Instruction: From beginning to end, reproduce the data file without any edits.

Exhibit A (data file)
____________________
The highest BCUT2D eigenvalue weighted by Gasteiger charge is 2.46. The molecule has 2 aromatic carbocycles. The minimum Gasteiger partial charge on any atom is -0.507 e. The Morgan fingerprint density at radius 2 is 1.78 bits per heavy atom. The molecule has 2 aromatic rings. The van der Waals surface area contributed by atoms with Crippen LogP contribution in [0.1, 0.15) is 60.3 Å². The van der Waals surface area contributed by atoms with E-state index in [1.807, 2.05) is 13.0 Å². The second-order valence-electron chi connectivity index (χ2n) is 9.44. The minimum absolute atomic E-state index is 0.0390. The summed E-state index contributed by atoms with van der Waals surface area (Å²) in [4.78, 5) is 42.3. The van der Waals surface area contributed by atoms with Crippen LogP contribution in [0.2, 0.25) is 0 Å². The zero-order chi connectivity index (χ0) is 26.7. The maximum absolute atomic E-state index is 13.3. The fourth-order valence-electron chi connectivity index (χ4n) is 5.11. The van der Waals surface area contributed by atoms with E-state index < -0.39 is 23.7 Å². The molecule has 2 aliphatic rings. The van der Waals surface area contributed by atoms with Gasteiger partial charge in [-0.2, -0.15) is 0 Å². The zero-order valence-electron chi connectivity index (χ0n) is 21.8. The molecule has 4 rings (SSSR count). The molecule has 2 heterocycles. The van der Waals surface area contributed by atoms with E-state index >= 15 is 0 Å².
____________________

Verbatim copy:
The highest BCUT2D eigenvalue weighted by Gasteiger charge is 2.46. The molecule has 2 aromatic carbocycles. The minimum Gasteiger partial charge on any atom is -0.507 e. The Morgan fingerprint density at radius 2 is 1.78 bits per heavy atom. The molecule has 2 aromatic rings. The van der Waals surface area contributed by atoms with Crippen LogP contribution in [0.1, 0.15) is 60.3 Å². The van der Waals surface area contributed by atoms with E-state index in [1.807, 2.05) is 13.0 Å². The second-order valence-electron chi connectivity index (χ2n) is 9.44. The minimum absolute atomic E-state index is 0.0390. The summed E-state index contributed by atoms with van der Waals surface area (Å²) in [4.78, 5) is 42.3. The van der Waals surface area contributed by atoms with Crippen LogP contribution in [0.2, 0.25) is 0 Å². The zero-order chi connectivity index (χ0) is 26.7. The maximum absolute atomic E-state index is 13.3. The fourth-order valence-electron chi connectivity index (χ4n) is 5.11. The van der Waals surface area contributed by atoms with E-state index < -0.39 is 23.7 Å². The molecule has 2 aliphatic rings. The van der Waals surface area contributed by atoms with Gasteiger partial charge in [-0.2, -0.15) is 0 Å². The zero-order valence-electron chi connectivity index (χ0n) is 21.8. The molecule has 4 rings (SSSR count). The molecule has 2 heterocycles. The van der Waals surface area contributed by atoms with E-state index >= 15 is 0 Å².